Shore’s Shemory likely to get start

Elijah Shemory arrived in Williamsport knowing he was facing a daunting task. Ever confident in his abilities, the Jersey Shore graduate knew he was capable of being Lycoming’s starting quarterback. But as he looked at the Warriors’ roster, he saw eight or nine other quarterbacks listed.

The challenge for him was finding a way atop that list. Lycoming was looking for a new quarterback with the graduation of 2017 starter Chase Williams and backup Collin Wright, both of whom saw significant time under center.

Shemory will likely get the start this afternoon in his first college football game when Lycoming hosts Susquehanna at David Person Field in the Stagg Hat Trophy game. Shemory emerged as one of the two favorites to earn the starting job during fall camp, along with Lock Haven transfer Chase Snavely, who guided Middletown to the PIAA Class AAA championship game in 2016. Whichever of the freshmen takes the first snap today, they will become the first freshman quarterback to start a game for Lycoming since Tim Hook started seven games in 2007.

“It was daunting because there were only a couple older guys, but they were already familiar with the playbook,” Shemory said. “So I had a learning curve and I had to work harder than they did to pick up the playbook.”

This was the third time in the last four seasons coach Mike Clark was challenged with finding a starting quarterback to open the season. In 2015, Chase Whiteman was the clear-cut choice ahead of the others he competed with after transferring in from Lock Haven. Last season Clark played both Williams and Wright before eventually settling on Williams as the starter early in the season.

With nearly 10 quarterbacks on the roster, Clark and his coaching staff whittled the list to a manageable number of players who had both grasped the concepts of the playbook and showcased accuracy throwing the football. With Shemory, he and quarterbacks coach Tim Landis put a little more of the offense on his plate each day to see how he responded and there was nary a hiccup.

In a joint practice with Ithaca, an eight-win team a year ago, Shemory was a couple dropped passes away from throwing just one incompletion. In a scrimmage last week with a 10-win Franklin & Marshall team, Shemory shook off an early interception and led a touchdown drive just before the half.

“His accuracy has probably been his biggest surprise,” Clark said. “What it comes down to is who can learn the offense and who can process it because it’s not just pass game concepts. It’s keeping yourself protected, understanding choice runs, three-step concepts, zone read runs with the quarterback, RPO concepts. There’s so many different variables that go into ti. But every day we added a little bit more and he handled it. He’s still got a long way to go. But considering the short amount of time he’s been here, I think it’s fair to say we’re pleasantly surprised.”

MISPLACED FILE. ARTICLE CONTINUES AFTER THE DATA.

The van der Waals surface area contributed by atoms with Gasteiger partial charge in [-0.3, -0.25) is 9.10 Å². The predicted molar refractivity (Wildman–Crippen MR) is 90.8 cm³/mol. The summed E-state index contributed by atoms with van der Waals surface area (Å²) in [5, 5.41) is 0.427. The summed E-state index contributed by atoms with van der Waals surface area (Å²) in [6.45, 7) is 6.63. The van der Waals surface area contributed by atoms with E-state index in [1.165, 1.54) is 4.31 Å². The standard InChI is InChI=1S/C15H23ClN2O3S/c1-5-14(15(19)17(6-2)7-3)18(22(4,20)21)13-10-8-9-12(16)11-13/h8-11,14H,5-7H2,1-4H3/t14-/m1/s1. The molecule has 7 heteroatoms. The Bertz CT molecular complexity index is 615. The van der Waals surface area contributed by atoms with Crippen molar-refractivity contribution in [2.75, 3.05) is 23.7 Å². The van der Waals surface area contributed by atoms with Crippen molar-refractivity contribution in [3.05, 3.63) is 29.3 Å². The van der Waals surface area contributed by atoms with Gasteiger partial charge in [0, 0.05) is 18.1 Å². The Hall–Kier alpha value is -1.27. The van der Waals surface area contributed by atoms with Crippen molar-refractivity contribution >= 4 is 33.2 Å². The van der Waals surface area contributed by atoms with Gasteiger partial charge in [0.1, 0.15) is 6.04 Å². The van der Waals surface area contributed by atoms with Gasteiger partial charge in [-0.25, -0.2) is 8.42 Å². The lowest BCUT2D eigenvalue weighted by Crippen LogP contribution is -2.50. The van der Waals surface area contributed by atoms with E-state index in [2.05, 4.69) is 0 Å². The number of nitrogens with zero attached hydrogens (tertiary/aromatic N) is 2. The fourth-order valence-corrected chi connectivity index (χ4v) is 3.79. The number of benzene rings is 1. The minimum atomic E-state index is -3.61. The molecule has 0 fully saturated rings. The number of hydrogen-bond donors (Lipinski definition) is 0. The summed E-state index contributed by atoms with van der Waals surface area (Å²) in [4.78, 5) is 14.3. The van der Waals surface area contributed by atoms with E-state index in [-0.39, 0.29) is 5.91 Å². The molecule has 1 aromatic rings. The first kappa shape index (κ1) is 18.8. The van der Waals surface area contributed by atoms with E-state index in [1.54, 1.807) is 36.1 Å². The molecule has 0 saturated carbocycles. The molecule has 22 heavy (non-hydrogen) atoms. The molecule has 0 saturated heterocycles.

Shemory came to Lycoming as a 2016 Class AAAA all-state quarterback from Jersey Shore. In two years he threw for nearly 4,400 yards as the Bulldogs’ starting quarterback and helped Jersey Shore win a District 4 championship in 2016. That year he was named to the all-state team after throwing for 2,657 yards and 33 touchdowns.

It’s part of the reason Clark recruited Shemory. He watched the Jersey .Shore product this summer in the District 4 All-Star Game at South Williamsport and thought he looked pretty good. He thought maybe in part it was because his head coach for that game was Jersey Shore head coach Tom Gravish and they were running Shore’s offense. But when Shemory showed up for Lycoming’s fall camp, Clark saw the true freshman keeping up with those who had been with the team during spring ball.

Shemory took the time to dive into the playbook to make sure he had a grasp of every aspect of it. It was far more intricate than what he was used to in high school. There were more progressions to make on passing plays. He had to make sure he got the proper protection to the offensive line, something he had never had to do before. The terminology was all knew.

“I feel like I picked up on it fairly quickly, but I studied a lot during camp,” Shemory said. “It’s all relative to how much you study and how much work you put in during camp.”

Shemory said having the joint practice against Ithaca and the scrimmage against Franklin & Marshall allowed him to get used to the speed of the game at the college level. Everything, he said, moves just a little bit faster than it did in high school, and he was able to get a feel for it.

Although he admitted he a little nervous for his first college game today, he also said he’s excited.

“I wouldn’t say I surprised myself. I expected this,” Shemory said. “I knew I had to play hard and study the playbook and get better every day. Now I just have to run the plays and execute. That’s all I can hope for.”

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